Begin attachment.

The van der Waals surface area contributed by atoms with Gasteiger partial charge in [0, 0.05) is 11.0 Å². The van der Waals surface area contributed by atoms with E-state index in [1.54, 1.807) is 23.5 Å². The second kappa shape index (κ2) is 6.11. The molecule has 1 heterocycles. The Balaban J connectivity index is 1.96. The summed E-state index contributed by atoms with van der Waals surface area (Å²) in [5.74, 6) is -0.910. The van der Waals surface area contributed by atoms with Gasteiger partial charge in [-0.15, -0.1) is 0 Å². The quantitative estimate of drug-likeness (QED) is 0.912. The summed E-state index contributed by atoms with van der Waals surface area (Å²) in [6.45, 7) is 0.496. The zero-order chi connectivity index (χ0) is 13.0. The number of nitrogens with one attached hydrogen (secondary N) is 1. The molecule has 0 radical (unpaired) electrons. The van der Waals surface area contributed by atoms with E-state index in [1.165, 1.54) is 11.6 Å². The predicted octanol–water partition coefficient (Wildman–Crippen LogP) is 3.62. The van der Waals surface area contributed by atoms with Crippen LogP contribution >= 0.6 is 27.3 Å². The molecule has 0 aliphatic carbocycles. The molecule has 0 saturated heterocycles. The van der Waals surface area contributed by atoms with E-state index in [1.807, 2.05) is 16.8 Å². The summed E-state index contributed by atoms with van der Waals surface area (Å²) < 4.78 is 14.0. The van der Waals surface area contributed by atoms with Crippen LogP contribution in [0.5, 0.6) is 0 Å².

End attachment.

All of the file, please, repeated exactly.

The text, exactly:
The van der Waals surface area contributed by atoms with Gasteiger partial charge in [0, 0.05) is 11.0 Å². The van der Waals surface area contributed by atoms with E-state index in [1.54, 1.807) is 23.5 Å². The second kappa shape index (κ2) is 6.11. The molecule has 1 heterocycles. The Balaban J connectivity index is 1.96. The summed E-state index contributed by atoms with van der Waals surface area (Å²) in [5.74, 6) is -0.910. The van der Waals surface area contributed by atoms with Gasteiger partial charge in [-0.15, -0.1) is 0 Å². The quantitative estimate of drug-likeness (QED) is 0.912. The summed E-state index contributed by atoms with van der Waals surface area (Å²) in [6.45, 7) is 0.496. The zero-order chi connectivity index (χ0) is 13.0. The number of nitrogens with one attached hydrogen (secondary N) is 1. The molecule has 0 radical (unpaired) electrons. The van der Waals surface area contributed by atoms with E-state index in [1.165, 1.54) is 11.6 Å². The predicted octanol–water partition coefficient (Wildman–Crippen LogP) is 3.62. The van der Waals surface area contributed by atoms with Crippen LogP contribution >= 0.6 is 27.3 Å². The molecule has 0 aliphatic carbocycles. The molecule has 0 saturated heterocycles. The van der Waals surface area contributed by atoms with E-state index in [1.807, 2.05) is 16.8 Å². The summed E-state index contributed by atoms with van der Waals surface area (Å²) < 4.78 is 14.0. The van der Waals surface area contributed by atoms with Crippen LogP contribution in [0.5, 0.6) is 0 Å².